Swamiji related his plans: 'On the other side of the Ganges a big plot of land will be acquired, where unmarried girls or brahmacharini widows will live; devout married women will also be allowed to stay now and then. Men will have no concern with this -lath. The elderly sadhus of the Math will manage the affairs of this Math from a distance.' He continued to elaborate on the different aspects of this future Math; the training it would have for the inmates. 'Spirituality, sacrifice and self- control will be the motto of the pupils of this Math, and service ... the vow of their life. In view of such ideal lives, who will not respect and have faith in them? ...To what straits the strictures of local usages have reduced the women of this country, rendering them lifeless and inert, you could understand if only you visited the Western countries. You alone are responsible for this miserable condition of the women and it rests with you also to raise them again. Therefore, I say, set to work.' Swamiji knew an example had to be set and a high ideal established because in women as in men, there is longing for knowledge and devotion. Dedicated women would be educators, nurses and doctors and would serve their communities and other women. But his vision of a convent for women had to wait.
In 1951, a move was made to realize it. While Swami Akhilananda was returning to America from India in early 1951, he stopped at Gretz, France, to see his brother disciple, Swami Siddheswarananda. There, he received a letter from Swami Saswatananda of Belur Math about a piece of land that was up for sale-'a nice garden house at Dakshineswar'. The location of the plot and the buildings on it made it ideal for a women's Math. Swami Saswatananda wrote: 'If you could see it, you would have given the advance money for the purchase of (this land) without any hesitation while you were here. Please don't allow it to go into someone else's hands. Whoever sees it will say the same thing ... It is a chance of a lifetime... will be blessed if we try to give status and responsibility to mothers. By making you an instrument, Sri Ramakrishna, Mother and Swamiji have created the stone temple at Belur Math. Similarly, this work also will be done through you.'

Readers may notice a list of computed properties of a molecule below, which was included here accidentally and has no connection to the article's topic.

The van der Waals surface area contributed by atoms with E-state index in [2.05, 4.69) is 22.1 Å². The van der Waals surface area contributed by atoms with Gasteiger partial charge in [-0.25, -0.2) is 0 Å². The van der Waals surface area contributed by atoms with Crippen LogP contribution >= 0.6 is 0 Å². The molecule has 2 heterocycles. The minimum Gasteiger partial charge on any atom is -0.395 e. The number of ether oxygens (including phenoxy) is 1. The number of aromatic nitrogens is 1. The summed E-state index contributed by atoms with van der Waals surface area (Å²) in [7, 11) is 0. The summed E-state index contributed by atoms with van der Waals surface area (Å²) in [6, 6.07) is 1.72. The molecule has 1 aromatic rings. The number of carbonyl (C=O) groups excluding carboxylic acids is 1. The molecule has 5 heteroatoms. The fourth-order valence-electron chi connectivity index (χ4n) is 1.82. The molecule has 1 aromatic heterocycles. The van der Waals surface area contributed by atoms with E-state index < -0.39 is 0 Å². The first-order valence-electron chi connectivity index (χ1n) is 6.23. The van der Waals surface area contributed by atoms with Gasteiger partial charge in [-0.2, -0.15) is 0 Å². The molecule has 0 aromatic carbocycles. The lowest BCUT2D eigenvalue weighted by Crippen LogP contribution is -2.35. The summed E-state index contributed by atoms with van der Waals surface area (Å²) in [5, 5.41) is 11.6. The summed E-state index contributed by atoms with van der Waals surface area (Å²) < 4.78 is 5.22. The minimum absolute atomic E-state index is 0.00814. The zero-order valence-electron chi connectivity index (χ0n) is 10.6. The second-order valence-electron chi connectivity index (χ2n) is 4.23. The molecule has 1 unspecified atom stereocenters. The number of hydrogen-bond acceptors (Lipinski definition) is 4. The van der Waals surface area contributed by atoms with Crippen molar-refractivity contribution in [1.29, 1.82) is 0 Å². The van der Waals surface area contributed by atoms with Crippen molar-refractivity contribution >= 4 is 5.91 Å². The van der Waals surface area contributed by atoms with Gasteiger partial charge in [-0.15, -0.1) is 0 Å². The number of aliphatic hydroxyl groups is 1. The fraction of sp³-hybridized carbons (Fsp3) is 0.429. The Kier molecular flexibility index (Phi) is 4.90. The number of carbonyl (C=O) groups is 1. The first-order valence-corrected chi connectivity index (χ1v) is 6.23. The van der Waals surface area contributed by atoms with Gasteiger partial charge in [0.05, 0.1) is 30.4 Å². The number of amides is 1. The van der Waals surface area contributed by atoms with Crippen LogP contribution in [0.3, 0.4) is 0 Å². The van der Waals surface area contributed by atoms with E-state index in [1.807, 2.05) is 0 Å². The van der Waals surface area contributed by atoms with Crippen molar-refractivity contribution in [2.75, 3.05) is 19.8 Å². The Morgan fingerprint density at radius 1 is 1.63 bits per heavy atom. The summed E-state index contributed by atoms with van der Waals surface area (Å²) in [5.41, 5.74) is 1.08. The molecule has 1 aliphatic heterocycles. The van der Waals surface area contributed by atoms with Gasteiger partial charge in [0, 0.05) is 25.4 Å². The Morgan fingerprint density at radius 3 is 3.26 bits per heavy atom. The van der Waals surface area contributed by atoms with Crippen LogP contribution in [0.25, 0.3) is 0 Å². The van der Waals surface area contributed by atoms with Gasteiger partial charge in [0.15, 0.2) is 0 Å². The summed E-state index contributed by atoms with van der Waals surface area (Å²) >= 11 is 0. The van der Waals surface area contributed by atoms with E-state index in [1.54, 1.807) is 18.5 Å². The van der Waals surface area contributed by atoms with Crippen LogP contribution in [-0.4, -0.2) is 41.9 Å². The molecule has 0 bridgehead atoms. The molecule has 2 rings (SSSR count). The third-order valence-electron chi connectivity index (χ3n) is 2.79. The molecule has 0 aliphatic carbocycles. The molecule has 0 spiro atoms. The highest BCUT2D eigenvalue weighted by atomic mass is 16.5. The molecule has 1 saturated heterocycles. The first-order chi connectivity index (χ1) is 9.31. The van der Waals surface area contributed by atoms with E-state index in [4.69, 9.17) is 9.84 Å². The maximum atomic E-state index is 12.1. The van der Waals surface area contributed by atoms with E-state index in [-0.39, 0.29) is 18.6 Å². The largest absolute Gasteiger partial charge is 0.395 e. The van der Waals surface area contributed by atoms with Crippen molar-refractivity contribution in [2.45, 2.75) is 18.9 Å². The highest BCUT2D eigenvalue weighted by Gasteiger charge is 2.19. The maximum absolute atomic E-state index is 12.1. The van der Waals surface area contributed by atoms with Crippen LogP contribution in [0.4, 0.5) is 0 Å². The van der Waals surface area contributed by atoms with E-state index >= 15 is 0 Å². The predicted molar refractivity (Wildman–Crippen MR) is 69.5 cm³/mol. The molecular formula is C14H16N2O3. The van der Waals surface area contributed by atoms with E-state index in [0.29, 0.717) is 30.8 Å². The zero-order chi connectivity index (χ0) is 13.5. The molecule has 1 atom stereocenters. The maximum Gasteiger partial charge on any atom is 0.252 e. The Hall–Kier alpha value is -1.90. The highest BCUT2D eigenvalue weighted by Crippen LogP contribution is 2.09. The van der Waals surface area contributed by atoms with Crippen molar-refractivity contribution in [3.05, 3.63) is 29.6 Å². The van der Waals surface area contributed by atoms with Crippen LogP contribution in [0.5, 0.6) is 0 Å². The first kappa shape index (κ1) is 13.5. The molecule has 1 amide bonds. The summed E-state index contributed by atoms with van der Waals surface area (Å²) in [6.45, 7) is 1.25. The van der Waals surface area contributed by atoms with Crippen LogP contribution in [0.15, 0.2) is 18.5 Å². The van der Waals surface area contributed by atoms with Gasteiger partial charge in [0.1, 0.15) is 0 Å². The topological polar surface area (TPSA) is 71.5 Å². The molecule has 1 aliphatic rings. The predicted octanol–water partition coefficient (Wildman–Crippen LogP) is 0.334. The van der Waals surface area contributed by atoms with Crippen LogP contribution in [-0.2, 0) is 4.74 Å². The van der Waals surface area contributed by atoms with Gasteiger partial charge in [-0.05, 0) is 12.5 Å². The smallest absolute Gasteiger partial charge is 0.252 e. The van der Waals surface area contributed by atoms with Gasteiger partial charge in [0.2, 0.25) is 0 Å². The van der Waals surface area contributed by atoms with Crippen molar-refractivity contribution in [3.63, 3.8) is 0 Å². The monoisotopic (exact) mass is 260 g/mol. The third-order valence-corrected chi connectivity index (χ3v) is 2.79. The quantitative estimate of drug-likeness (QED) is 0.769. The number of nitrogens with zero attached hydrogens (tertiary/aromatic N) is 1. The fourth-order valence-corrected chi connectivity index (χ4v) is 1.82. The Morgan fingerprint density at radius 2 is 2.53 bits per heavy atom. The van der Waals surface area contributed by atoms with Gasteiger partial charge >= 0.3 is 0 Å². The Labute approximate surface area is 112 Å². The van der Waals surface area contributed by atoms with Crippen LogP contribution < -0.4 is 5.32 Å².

At the same time, Swami Prabodhananda wrote to Swami Akhilananda: 'This property is inexpensive, we have to sign an agreement at once or we will lose it; please send the cable to reserve it. Saswatananda and I have looked into all the details. I feel Sri Ramakrishna made you construct the stone temple (at Belur) and he wants you to also build the ideal strimath (women's Math). You are blessed-please do not delay even for a day or it will go to someone else ... Sri Ramakrishna gave us just the place we wanted.'